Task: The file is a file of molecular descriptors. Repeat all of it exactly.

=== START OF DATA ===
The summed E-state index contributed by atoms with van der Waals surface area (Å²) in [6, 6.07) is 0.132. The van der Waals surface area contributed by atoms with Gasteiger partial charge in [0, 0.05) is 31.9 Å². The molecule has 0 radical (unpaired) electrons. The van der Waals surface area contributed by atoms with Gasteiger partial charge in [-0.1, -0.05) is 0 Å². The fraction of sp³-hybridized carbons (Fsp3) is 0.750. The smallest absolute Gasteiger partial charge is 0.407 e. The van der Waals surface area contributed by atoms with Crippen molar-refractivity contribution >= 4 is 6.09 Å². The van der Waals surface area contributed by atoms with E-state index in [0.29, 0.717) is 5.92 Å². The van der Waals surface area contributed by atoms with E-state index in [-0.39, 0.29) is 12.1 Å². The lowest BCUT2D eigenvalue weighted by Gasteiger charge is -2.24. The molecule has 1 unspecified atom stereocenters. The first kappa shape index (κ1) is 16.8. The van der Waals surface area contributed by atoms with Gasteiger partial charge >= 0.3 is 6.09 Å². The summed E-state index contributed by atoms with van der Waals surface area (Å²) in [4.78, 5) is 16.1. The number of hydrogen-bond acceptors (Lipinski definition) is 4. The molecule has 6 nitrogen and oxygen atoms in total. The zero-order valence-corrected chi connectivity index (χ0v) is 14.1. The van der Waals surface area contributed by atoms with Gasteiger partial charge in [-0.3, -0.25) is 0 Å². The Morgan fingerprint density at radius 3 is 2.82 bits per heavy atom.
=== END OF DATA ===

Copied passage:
The summed E-state index contributed by atoms with van der Waals surface area (Å²) in [6, 6.07) is 0.132. The van der Waals surface area contributed by atoms with Gasteiger partial charge in [0, 0.05) is 31.9 Å². The molecule has 0 radical (unpaired) electrons. The van der Waals surface area contributed by atoms with Gasteiger partial charge in [-0.1, -0.05) is 0 Å². The fraction of sp³-hybridized carbons (Fsp3) is 0.750. The smallest absolute Gasteiger partial charge is 0.407 e. The van der Waals surface area contributed by atoms with Crippen molar-refractivity contribution >= 4 is 6.09 Å². The van der Waals surface area contributed by atoms with E-state index in [0.29, 0.717) is 5.92 Å². The van der Waals surface area contributed by atoms with E-state index in [-0.39, 0.29) is 12.1 Å². The lowest BCUT2D eigenvalue weighted by Gasteiger charge is -2.24. The molecule has 1 unspecified atom stereocenters. The first kappa shape index (κ1) is 16.8. The van der Waals surface area contributed by atoms with Gasteiger partial charge >= 0.3 is 6.09 Å². The summed E-state index contributed by atoms with van der Waals surface area (Å²) in [4.78, 5) is 16.1. The number of hydrogen-bond acceptors (Lipinski definition) is 4. The molecule has 6 nitrogen and oxygen atoms in total. The zero-order valence-corrected chi connectivity index (χ0v) is 14.1. The van der Waals surface area contributed by atoms with Gasteiger partial charge in [-0.3, -0.25) is 0 Å². The Morgan fingerprint density at radius 3 is 2.82 bits per heavy atom.